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Work Is Our Mission

Why the godly baker's most significant task is baking good bread.
2007This article is part of CT's digital archives. Subscribers have access to all current and past issues, dating back to 1956.

When I taught at the remarkable World Journalism Institute a few years ago, I routinely asked students at the beginning of a new class: "What do you think is the calling of a Christian in secular media?" Inevitably, several young men and women would reply, "To report the news from God's perspective."

Right? Wrong. It would be great if we knew God's cell number to ask him, "Lord, what are your views on immigration and social security?" Alas, we don't have this option. Thus from a Lutheran perspective, the proper response to the question about a Christian journalist's vocation must be: "I am called to report as fairly and as accurately as humanly possible. If I do this as a service of love to my readers and viewers, rather than with selfish interests in mind, I will render the highest possible service to God."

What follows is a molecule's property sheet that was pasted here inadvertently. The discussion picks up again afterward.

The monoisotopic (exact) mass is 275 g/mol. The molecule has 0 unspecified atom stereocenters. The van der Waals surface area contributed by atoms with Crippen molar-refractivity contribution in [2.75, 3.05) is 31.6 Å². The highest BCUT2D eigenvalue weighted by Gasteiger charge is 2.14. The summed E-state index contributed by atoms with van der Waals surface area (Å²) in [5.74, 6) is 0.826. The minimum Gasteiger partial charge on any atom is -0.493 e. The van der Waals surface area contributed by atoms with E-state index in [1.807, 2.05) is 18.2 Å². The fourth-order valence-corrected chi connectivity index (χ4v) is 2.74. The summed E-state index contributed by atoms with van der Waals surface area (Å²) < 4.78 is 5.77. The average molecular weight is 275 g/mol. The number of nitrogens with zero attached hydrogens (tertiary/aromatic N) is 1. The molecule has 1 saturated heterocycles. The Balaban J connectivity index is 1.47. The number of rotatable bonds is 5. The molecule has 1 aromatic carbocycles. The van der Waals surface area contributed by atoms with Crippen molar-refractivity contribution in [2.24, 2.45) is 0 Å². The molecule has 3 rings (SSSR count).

Luther would say that when Christians in secular journalism serve their readers and viewers altruistically, they prove themselves members of the universal priesthood of believers. A reporter on the police beat does not have the divine assignment to "share the gospel" with cops rushing out to arrest a mugger; indeed, trying to share the gospel with them would seem foolish when officers perform their own priestly function by nabbing criminals.

"Each one should retain the place in life that the Lord assigned to him and to which God has called him," writes the apostle Paul (1 Cor. 7:17). In our context, this means that a reporter does not have a calling to be a preacher, even though he or she might be a devout Christian. It also means that a journalist's vocation must not be confused with that of a prosecutor or a lobbyist, two self-aggrandizing roles many contemporary journalists slip into (which is one reason the media are ...

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